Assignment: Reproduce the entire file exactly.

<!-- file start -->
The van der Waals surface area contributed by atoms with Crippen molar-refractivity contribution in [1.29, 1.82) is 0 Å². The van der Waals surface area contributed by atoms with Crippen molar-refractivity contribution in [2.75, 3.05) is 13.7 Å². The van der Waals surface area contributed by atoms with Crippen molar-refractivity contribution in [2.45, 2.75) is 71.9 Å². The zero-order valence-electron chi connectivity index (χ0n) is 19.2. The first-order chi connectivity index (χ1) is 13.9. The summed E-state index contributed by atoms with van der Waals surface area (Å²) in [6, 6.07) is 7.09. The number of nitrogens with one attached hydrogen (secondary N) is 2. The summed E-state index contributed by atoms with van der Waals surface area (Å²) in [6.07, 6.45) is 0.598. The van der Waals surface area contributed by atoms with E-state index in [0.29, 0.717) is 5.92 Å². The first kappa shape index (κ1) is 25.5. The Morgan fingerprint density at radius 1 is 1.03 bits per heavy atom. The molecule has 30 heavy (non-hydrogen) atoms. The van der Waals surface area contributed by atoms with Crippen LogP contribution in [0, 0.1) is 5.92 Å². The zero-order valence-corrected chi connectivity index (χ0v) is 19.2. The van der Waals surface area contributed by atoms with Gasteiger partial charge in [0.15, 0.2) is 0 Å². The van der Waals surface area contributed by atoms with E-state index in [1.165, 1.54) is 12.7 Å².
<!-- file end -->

The van der Waals surface area contributed by atoms with Crippen molar-refractivity contribution in [1.29, 1.82) is 0 Å². The van der Waals surface area contributed by atoms with Crippen molar-refractivity contribution in [2.75, 3.05) is 13.7 Å². The van der Waals surface area contributed by atoms with Crippen molar-refractivity contribution in [2.45, 2.75) is 71.9 Å². The zero-order valence-electron chi connectivity index (χ0n) is 19.2. The first-order chi connectivity index (χ1) is 13.9. The summed E-state index contributed by atoms with van der Waals surface area (Å²) in [6, 6.07) is 7.09. The number of nitrogens with one attached hydrogen (secondary N) is 2. The summed E-state index contributed by atoms with van der Waals surface area (Å²) in [6.07, 6.45) is 0.598. The van der Waals surface area contributed by atoms with E-state index in [0.29, 0.717) is 5.92 Å². The first kappa shape index (κ1) is 25.5. The Morgan fingerprint density at radius 1 is 1.03 bits per heavy atom. The molecule has 30 heavy (non-hydrogen) atoms. The van der Waals surface area contributed by atoms with Crippen LogP contribution in [0, 0.1) is 5.92 Å². The zero-order valence-corrected chi connectivity index (χ0v) is 19.2. The van der Waals surface area contributed by atoms with Gasteiger partial charge in [0.15, 0.2) is 0 Å². The van der Waals surface area contributed by atoms with E-state index in [1.165, 1.54) is 12.7 Å².